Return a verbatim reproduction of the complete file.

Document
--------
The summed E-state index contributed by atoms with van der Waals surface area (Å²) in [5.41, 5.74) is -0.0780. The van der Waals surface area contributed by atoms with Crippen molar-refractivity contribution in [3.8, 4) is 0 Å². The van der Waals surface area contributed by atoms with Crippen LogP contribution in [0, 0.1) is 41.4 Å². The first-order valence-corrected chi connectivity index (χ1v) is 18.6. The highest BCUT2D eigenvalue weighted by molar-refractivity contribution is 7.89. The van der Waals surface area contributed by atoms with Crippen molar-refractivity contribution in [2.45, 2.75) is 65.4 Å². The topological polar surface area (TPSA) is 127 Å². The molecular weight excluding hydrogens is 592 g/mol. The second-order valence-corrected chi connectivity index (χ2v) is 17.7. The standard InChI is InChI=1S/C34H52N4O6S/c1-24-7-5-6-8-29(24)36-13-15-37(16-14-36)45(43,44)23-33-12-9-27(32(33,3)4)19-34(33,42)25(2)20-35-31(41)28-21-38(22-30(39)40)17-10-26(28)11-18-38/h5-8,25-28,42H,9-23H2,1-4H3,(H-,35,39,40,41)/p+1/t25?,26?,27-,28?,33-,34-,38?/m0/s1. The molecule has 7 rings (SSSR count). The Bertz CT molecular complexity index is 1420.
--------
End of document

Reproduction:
The summed E-state index contributed by atoms with van der Waals surface area (Å²) in [5.41, 5.74) is -0.0780. The van der Waals surface area contributed by atoms with Crippen molar-refractivity contribution in [3.8, 4) is 0 Å². The van der Waals surface area contributed by atoms with Crippen LogP contribution in [0, 0.1) is 41.4 Å². The first-order valence-corrected chi connectivity index (χ1v) is 18.6. The highest BCUT2D eigenvalue weighted by molar-refractivity contribution is 7.89. The van der Waals surface area contributed by atoms with Crippen molar-refractivity contribution in [2.45, 2.75) is 65.4 Å². The topological polar surface area (TPSA) is 127 Å². The molecular weight excluding hydrogens is 592 g/mol. The second-order valence-corrected chi connectivity index (χ2v) is 17.7. The standard InChI is InChI=1S/C34H52N4O6S/c1-24-7-5-6-8-29(24)36-13-15-37(16-14-36)45(43,44)23-33-12-9-27(32(33,3)4)19-34(33,42)25(2)20-35-31(41)28-21-38(22-30(39)40)17-10-26(28)11-18-38/h5-8,25-28,42H,9-23H2,1-4H3,(H-,35,39,40,41)/p+1/t25?,26?,27-,28?,33-,34-,38?/m0/s1. The molecule has 7 rings (SSSR count). The Bertz CT molecular complexity index is 1420.